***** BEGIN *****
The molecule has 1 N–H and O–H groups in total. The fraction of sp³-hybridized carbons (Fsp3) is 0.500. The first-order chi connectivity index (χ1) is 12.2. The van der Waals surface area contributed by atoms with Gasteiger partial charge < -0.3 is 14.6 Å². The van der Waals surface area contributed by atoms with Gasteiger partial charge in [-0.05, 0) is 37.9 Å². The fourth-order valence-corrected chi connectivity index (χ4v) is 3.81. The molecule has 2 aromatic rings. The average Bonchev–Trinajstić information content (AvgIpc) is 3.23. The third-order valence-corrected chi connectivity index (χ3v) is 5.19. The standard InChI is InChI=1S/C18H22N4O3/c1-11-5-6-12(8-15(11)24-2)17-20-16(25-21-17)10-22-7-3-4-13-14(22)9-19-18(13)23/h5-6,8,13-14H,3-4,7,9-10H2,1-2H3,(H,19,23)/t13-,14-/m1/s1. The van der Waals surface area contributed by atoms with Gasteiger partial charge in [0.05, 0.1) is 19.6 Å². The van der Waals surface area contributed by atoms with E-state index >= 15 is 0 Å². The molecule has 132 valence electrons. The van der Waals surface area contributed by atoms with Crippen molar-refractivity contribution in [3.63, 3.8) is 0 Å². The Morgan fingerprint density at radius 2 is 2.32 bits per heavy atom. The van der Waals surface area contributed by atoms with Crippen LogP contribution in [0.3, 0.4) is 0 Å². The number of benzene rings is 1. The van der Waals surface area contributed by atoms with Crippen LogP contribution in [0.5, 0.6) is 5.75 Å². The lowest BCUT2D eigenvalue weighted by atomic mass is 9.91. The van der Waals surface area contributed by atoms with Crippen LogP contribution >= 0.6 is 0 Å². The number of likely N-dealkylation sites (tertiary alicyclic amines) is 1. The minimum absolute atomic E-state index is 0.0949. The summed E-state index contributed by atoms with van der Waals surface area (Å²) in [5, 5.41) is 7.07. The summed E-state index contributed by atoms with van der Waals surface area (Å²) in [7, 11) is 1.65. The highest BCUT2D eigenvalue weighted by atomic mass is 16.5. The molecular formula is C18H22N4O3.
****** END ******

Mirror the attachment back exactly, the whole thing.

The molecule has 1 N–H and O–H groups in total. The fraction of sp³-hybridized carbons (Fsp3) is 0.500. The first-order chi connectivity index (χ1) is 12.2. The van der Waals surface area contributed by atoms with Gasteiger partial charge < -0.3 is 14.6 Å². The van der Waals surface area contributed by atoms with Gasteiger partial charge in [-0.05, 0) is 37.9 Å². The fourth-order valence-corrected chi connectivity index (χ4v) is 3.81. The molecule has 2 aromatic rings. The average Bonchev–Trinajstić information content (AvgIpc) is 3.23. The third-order valence-corrected chi connectivity index (χ3v) is 5.19. The standard InChI is InChI=1S/C18H22N4O3/c1-11-5-6-12(8-15(11)24-2)17-20-16(25-21-17)10-22-7-3-4-13-14(22)9-19-18(13)23/h5-6,8,13-14H,3-4,7,9-10H2,1-2H3,(H,19,23)/t13-,14-/m1/s1. The van der Waals surface area contributed by atoms with Gasteiger partial charge in [0.05, 0.1) is 19.6 Å². The van der Waals surface area contributed by atoms with E-state index >= 15 is 0 Å². The molecule has 132 valence electrons. The van der Waals surface area contributed by atoms with Crippen molar-refractivity contribution in [3.63, 3.8) is 0 Å². The Morgan fingerprint density at radius 2 is 2.32 bits per heavy atom. The van der Waals surface area contributed by atoms with Crippen LogP contribution in [0.3, 0.4) is 0 Å². The number of benzene rings is 1. The van der Waals surface area contributed by atoms with Crippen LogP contribution in [0.5, 0.6) is 5.75 Å². The lowest BCUT2D eigenvalue weighted by atomic mass is 9.91. The van der Waals surface area contributed by atoms with Crippen LogP contribution >= 0.6 is 0 Å². The number of likely N-dealkylation sites (tertiary alicyclic amines) is 1. The minimum absolute atomic E-state index is 0.0949. The summed E-state index contributed by atoms with van der Waals surface area (Å²) in [5, 5.41) is 7.07. The summed E-state index contributed by atoms with van der Waals surface area (Å²) in [7, 11) is 1.65. The highest BCUT2D eigenvalue weighted by atomic mass is 16.5. The molecular formula is C18H22N4O3.